I come from the land of light ales. It took me three decades to realize this, and when I say it to some of my fellow Brits, they think I am unpatriotic and are visibly shocked. We shock easily over here, perhaps through being borne of such sober preferences. As a doctor I should approve of the British love for weak beer. Tightly defined over-consumption of alcohol is a popular target for health campaigners in the U.K. right now. Their aim is to persuade our state-funded healthcare system to spend more to reverse the non-existent rise in mortality. In an age when far fewer people of tax-paying age are actually ill, healthcare marketmakers need to encourage a fear that they may become so. This issue is the latest in a long series of conflicts of interest faced by the medical beer writer. Over the past three decades there have been dozens. The hairiest one was a near miss. In 1992, the first edition of Good Beer Guide Belgium & Holland began my long dawdle to beer writing prominence. At the time, I was also becoming established locally as a young consultant psychiatrist set on being a future opinion leader, epitomized by my successful crafting of the politically awkward Suffolk County Strategy Against Alcohol & Drug Misuse. These publications shared three things—lousy titles, the same author and an identical launch date. The contact details directing regional media where to obtain more information or interviews were also remarkably similar. A potentially embarrassing situation was averted by the fact that in those days doctors urging people to drink less was “news,” while beer writers directing them where to drink better was “features.” In most media, this meant two rival teams, who never spoke to each other. I convinced myself that to avoid trouble with doctors’ regulatory bodies, I should “go legit.” So I wrote a piece for the Bulletin of the Royal College of Psychiatrists about the similarities between brewers and mental health professionals. (“Some talk their beers up and most adjust them with chemicals,” and so on.) I thought naively that my dual interests might be of use to some of my employers. At a government-sponsored meeting of public health physicians to discuss the statistical link between the falling price of alcohol relative to wages and the rising tide of alcohol-related illness, I pitched in that the price fall was largely a result of changes to the law that had allowed supermarkets to sell (piss poor) beers and other drinks at rock bottom prices, which was bad not only for health but also for quality producers. The professors and politicos who made up most of the audience looked at each other across the room and I realized I had become completely invisible. Rarely have I been so conscientiously ignored. In the same spirit, I agreed to pen a piece for the national magazine of the Campaign for Real Ale (CAMRA) on how to avoid accidentally descending into alcoholism. It was a compilation of the less hysterical, more evidence-based and authoritative advice on how much beer you can drink before it starts to affect your health. That was when I discovered anonymous hate mail and began to understand the concept of “things best left unspoken.” There was an up side, though. As news got round health circles about my night job, I found revered leaders in my profession, acknowledged world authorities on stuff that really matters, seeking me out to ask where to drink in Antwerp or whether Rodenbach Grand Cru might impress a claret drinker. Over a beer or two, I would trade my knowledge for theirs. Being a serious beer lover does not bring the same collection of secret signs and handshakes found in some elitist groups, but it does bring a common bond that leads more easily to mutual trust and a slightly subversive willingness to share secrets. By the time I semi-retired from my day job last year, to devote more time to lambic studies, I was a board-level director of a healthcare organization that employs 2,000 people and spends $150 million of tax payers’ money each year. Right until the end my CEO attributed my uncanny ability to predict the next change in policy to a talent for deduction coupled with exceptional luck. How could I explain to him that it was usually down to a chat with one of my beer buddies? Maybe if he had drunk more he could have understood.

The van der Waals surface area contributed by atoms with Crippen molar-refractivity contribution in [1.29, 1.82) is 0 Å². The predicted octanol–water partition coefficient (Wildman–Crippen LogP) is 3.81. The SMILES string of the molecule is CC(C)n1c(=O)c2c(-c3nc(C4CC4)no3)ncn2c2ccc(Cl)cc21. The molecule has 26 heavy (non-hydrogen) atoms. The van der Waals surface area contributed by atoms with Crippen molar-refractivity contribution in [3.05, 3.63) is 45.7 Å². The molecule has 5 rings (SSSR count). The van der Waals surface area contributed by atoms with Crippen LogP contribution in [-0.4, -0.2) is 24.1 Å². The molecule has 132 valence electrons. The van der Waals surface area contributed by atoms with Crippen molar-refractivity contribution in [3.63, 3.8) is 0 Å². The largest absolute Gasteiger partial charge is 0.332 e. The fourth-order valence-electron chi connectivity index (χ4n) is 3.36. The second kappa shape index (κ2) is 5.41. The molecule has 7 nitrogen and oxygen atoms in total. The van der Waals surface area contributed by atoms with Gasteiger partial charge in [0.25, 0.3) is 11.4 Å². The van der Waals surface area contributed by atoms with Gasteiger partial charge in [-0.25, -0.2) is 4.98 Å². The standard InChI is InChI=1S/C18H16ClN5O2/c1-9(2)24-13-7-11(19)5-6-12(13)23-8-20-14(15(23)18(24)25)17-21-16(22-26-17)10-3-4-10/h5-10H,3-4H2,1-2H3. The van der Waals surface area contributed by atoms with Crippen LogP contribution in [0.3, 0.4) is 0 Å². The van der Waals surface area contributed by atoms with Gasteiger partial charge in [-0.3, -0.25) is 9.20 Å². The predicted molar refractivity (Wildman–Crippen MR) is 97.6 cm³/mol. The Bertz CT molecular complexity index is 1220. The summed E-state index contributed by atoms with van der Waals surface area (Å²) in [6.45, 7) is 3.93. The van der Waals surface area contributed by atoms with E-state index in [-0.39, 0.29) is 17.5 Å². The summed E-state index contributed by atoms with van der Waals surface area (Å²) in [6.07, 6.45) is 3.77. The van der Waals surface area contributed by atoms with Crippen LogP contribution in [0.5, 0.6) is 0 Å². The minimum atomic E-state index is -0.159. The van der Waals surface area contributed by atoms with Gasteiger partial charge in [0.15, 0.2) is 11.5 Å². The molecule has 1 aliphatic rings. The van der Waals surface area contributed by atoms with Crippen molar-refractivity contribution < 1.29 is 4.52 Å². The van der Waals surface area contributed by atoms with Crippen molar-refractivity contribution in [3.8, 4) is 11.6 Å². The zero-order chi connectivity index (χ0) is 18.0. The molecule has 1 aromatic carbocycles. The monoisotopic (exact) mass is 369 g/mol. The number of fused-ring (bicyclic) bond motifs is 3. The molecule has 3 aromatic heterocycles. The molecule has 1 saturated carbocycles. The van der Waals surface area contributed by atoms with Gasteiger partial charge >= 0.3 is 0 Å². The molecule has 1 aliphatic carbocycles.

Tim Webb writes Good Beer Guide Belgium and is lead author of Lambicland. He is currently compiling a major book on international craft brewing, for publication in 2012.